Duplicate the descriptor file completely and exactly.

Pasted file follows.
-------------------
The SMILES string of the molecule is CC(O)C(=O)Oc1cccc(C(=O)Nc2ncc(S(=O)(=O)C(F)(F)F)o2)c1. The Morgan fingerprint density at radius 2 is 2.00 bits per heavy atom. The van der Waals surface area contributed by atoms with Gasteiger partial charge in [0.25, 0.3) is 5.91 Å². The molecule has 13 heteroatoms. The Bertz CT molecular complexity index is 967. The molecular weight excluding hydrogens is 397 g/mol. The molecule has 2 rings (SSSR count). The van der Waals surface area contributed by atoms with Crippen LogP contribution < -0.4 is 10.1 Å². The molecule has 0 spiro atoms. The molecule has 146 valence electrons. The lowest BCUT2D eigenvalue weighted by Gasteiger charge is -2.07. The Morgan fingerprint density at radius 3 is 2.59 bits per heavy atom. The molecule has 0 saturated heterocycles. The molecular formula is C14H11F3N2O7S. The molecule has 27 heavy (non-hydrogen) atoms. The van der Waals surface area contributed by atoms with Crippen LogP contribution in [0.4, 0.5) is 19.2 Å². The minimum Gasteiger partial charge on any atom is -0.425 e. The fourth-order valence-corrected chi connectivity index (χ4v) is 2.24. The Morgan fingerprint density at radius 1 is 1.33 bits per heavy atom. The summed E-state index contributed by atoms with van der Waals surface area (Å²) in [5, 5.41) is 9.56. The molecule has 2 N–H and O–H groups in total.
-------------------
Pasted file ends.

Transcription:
The SMILES string of the molecule is CC(O)C(=O)Oc1cccc(C(=O)Nc2ncc(S(=O)(=O)C(F)(F)F)o2)c1. The Morgan fingerprint density at radius 2 is 2.00 bits per heavy atom. The van der Waals surface area contributed by atoms with Gasteiger partial charge in [0.25, 0.3) is 5.91 Å². The molecule has 13 heteroatoms. The Bertz CT molecular complexity index is 967. The molecular weight excluding hydrogens is 397 g/mol. The molecule has 2 rings (SSSR count). The van der Waals surface area contributed by atoms with Crippen LogP contribution < -0.4 is 10.1 Å². The molecule has 0 spiro atoms. The molecule has 146 valence electrons. The lowest BCUT2D eigenvalue weighted by Gasteiger charge is -2.07. The Morgan fingerprint density at radius 3 is 2.59 bits per heavy atom. The molecule has 0 saturated heterocycles. The molecular formula is C14H11F3N2O7S. The molecule has 27 heavy (non-hydrogen) atoms. The van der Waals surface area contributed by atoms with Crippen LogP contribution in [0.4, 0.5) is 19.2 Å². The minimum Gasteiger partial charge on any atom is -0.425 e. The fourth-order valence-corrected chi connectivity index (χ4v) is 2.24. The Morgan fingerprint density at radius 1 is 1.33 bits per heavy atom. The summed E-state index contributed by atoms with van der Waals surface area (Å²) in [5, 5.41) is 9.56. The molecule has 2 N–H and O–H groups in total.